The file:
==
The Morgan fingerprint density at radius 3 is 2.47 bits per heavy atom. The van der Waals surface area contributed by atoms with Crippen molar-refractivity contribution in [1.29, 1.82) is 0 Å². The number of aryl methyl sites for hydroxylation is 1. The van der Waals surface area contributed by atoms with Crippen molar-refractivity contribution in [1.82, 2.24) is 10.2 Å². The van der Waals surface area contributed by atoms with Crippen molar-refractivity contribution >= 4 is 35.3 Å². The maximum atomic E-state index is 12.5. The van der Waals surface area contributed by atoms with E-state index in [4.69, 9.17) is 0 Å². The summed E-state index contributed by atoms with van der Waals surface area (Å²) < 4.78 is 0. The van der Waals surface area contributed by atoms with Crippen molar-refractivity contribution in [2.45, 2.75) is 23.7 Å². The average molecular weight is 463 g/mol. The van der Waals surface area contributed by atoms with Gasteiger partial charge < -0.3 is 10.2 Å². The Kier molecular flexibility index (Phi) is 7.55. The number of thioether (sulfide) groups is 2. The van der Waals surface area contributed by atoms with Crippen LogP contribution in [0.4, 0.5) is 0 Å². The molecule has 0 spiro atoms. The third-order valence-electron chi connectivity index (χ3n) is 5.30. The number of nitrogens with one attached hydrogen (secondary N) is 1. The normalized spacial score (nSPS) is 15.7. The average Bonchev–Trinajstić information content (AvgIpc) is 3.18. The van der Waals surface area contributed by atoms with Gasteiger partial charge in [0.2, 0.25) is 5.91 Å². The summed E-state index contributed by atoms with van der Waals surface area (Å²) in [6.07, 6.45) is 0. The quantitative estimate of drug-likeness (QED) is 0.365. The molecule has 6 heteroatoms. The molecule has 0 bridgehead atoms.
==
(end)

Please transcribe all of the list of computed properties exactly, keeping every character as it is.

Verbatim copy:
The Morgan fingerprint density at radius 3 is 2.47 bits per heavy atom. The van der Waals surface area contributed by atoms with Crippen molar-refractivity contribution in [1.29, 1.82) is 0 Å². The number of aryl methyl sites for hydroxylation is 1. The van der Waals surface area contributed by atoms with Crippen molar-refractivity contribution in [1.82, 2.24) is 10.2 Å². The van der Waals surface area contributed by atoms with Crippen molar-refractivity contribution >= 4 is 35.3 Å². The maximum atomic E-state index is 12.5. The van der Waals surface area contributed by atoms with E-state index in [4.69, 9.17) is 0 Å². The summed E-state index contributed by atoms with van der Waals surface area (Å²) < 4.78 is 0. The van der Waals surface area contributed by atoms with Crippen molar-refractivity contribution in [2.45, 2.75) is 23.7 Å². The average molecular weight is 463 g/mol. The van der Waals surface area contributed by atoms with Gasteiger partial charge < -0.3 is 10.2 Å². The Kier molecular flexibility index (Phi) is 7.55. The number of thioether (sulfide) groups is 2. The van der Waals surface area contributed by atoms with Crippen LogP contribution in [0.4, 0.5) is 0 Å². The molecule has 0 spiro atoms. The third-order valence-electron chi connectivity index (χ3n) is 5.30. The number of nitrogens with one attached hydrogen (secondary N) is 1. The normalized spacial score (nSPS) is 15.7. The average Bonchev–Trinajstić information content (AvgIpc) is 3.18. The van der Waals surface area contributed by atoms with Gasteiger partial charge in [0.2, 0.25) is 5.91 Å². The summed E-state index contributed by atoms with van der Waals surface area (Å²) in [6.07, 6.45) is 0. The quantitative estimate of drug-likeness (QED) is 0.365. The molecule has 6 heteroatoms. The molecule has 0 bridgehead atoms.